The Underpainter by Jane Urquhart

October 24, 2011

“If you like ‘introspective’ fiction — [Urquhart’s] books are only 20 yards wide, but they are 300 feet deep — you love her novels.” – Kevin from Canada

I adore introspective fiction.

Cracking open a book by an author previously unknown to you who turns out to be a favorite is one of the great pleasures of reading. The spot-on personal recommendations of bloggers is one of the joys of blogging. The Underpainter has been, for me, the happy confluence of both delights. As the foregoing quote suggests, Kevin from Canada suggested Jane Urquhart as an author I might like. He personally recommended this title to me and I am thrilled he did. I am as certain as one can be about such things that Urquhart will become a treasured author on my shelves. The Underpainter, at least, is a treasured book.

Urquhart does burrow and burrow into her characters and she does so while spinning luxuriously exact prose. She does not seem to go in for plot, although there is plenty of tension and, sometimes, desperate action. The fiercest intensity occurs in a simple sweep of the hand against stray hairs or two words spoken or three not spoken.

Austin Fraser, the “underpainter” of the title, narrates the story of his life. On a trip to Canada, the American artist meets and begins a relationship with a local woman named Sara.* The beginning of the novel describes Sara receiving and acting on a telegram. After describing Sara’s reaction, he tells us:

All of this is a very long time ago now, forty years at least. A very long time ago and purely hypothetical on my part. I did not see her leave her house, ski towards Thunder Cape, turn to watch the thin trail of smoke emerge from her chimney. I did not see her shake the dust off of her father’s underground clothes or strap the skis to his large boots.

The telegram she carries in her pocket, or has left behind on the kitchen table, or has thrown into the trash, the telegram I never saw but know for certain she received and read, has told her that I, Austin Fraser, am waiting in Port Arthur, in a fifth-floor hotal room, hours of distance away.

In his telling, Austin returns to this scene, as with so many others, giving us different perspectives and tunneling deeper toward that most precious metal: truth. Urquhart effectively uses repetition like this, whether of whole dialogues, of complete scenes, or of fleeting imagery, to draw the reader toward her key themes and reward her audience with a world of satisfying wholeness. In that “hypothetical” scene referred to above, the Austin Fraser imagined Sara standing near a window with a telegram.

The unopened telegram in her hand appears to have already darkened with time, darkened in comparison to the white snow around her house, the brightness of sun that enters the room.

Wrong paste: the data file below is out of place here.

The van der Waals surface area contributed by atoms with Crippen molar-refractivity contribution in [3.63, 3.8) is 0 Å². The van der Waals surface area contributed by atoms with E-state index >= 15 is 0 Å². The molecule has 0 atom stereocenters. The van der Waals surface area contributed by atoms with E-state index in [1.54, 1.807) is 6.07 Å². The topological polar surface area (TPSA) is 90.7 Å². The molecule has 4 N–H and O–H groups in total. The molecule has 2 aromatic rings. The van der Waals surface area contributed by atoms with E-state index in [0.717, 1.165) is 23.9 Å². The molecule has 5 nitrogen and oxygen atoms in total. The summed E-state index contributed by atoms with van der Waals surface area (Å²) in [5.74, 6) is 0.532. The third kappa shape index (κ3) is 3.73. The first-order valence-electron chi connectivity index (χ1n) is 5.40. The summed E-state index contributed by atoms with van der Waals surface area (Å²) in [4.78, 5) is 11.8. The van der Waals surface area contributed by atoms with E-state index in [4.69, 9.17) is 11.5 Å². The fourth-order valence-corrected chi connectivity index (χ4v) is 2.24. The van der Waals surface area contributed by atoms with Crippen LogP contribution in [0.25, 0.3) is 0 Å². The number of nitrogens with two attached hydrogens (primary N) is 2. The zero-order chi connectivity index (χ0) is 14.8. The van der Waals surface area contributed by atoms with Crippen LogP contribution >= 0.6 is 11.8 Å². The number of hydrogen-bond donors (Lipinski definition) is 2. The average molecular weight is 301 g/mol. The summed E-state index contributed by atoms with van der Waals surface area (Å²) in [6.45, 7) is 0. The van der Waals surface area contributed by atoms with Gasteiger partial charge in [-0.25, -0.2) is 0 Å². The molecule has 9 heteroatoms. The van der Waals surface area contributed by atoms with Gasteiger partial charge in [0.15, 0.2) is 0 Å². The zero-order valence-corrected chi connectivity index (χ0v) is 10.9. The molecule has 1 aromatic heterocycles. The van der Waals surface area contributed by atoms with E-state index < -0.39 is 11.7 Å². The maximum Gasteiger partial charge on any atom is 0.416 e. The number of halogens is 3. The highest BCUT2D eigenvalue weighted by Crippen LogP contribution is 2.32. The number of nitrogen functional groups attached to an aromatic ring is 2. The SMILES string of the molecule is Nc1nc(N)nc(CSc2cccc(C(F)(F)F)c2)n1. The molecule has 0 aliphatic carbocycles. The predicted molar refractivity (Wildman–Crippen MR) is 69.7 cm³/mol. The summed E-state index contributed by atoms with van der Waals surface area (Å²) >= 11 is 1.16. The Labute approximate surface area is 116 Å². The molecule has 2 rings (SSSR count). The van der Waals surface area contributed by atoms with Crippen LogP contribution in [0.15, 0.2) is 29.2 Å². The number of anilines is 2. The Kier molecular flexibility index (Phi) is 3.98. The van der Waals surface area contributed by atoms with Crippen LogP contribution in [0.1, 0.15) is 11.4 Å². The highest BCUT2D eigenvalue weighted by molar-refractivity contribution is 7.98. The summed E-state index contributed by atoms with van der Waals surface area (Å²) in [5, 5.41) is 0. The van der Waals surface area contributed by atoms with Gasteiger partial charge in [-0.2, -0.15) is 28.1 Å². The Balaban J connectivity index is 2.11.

She pushes a tendril of her hair behind her ear, a strand that has escaped the braid. This strand contains some threads of grey.

Ten pages later, describing a remembered scene rather than an imagined one, Austin tells of first meeting Sara. She was sweeping the veranda of a hotel while Austin painted. He is enthralled with her form, “the long tendon on the side of her neck and one vein there, pulsing”. He spoke to her, so that she would turn to him

She stopped sweeping then, pivoted, pushed a strand of hair back from her forehead and regarded me with surprise, as if she hadn’t known that anyone was there at all.

This second passage reinforces that the first “hypothetical” is cobbled together from Austin’s actual memories, mixing fact and imagination. The reality of the loose strand and the fiction of “the skein of grey I never saw in Sara’s hair” are blended for this false memory. It is fantasy, but a plausible fantasy. He has captured the look of Sara, her feel, and added something more. In both cases, she, at least seemingly, was unaware of Austin’s presence and, upon becoming aware, she fixes her appearance, however slightly. Sara becomes something more than just “a woman” or even “the woman”. She is a person and the past has weight.

The other thing I love about the hypothetical scene with which Austin begins his tale is that “already darkened with time” telegram. Particularly in retrospect, this seems best interpreted as a darkening in Austin’s mind. The time that has passed is between Sara’s receipt of the telegram and Austin’s imagining of it. The passage suggests that intervening events have darkened it, made it a symbol of sadness or pain rather than joy.

Urquhart peppers her tail with such deft foreshadowing, foreshadowing that betrays nothing specific but which creates a palpable atmosphere of strong emotion. I have not yet read The Sanctuary Line, the Urquhart reviewed at Kevin from Canada, but KfC’s comment on that novel could nearly apply here:

As is usual with Urquhart, there is a darker side to the story — the foreshadowing occurs early in the novel and that story line becomes increasingly dominant as it progresses.

The Underpainter begins with only hints of the darkness to come. The title is a hint and a metaphor too. Underpainting is the painting of a scene on the canvas prior to painting the final product. The technique is typically used to create a map or framework for the final painting. If underpainting is done poorly, the initial images show through in the final work.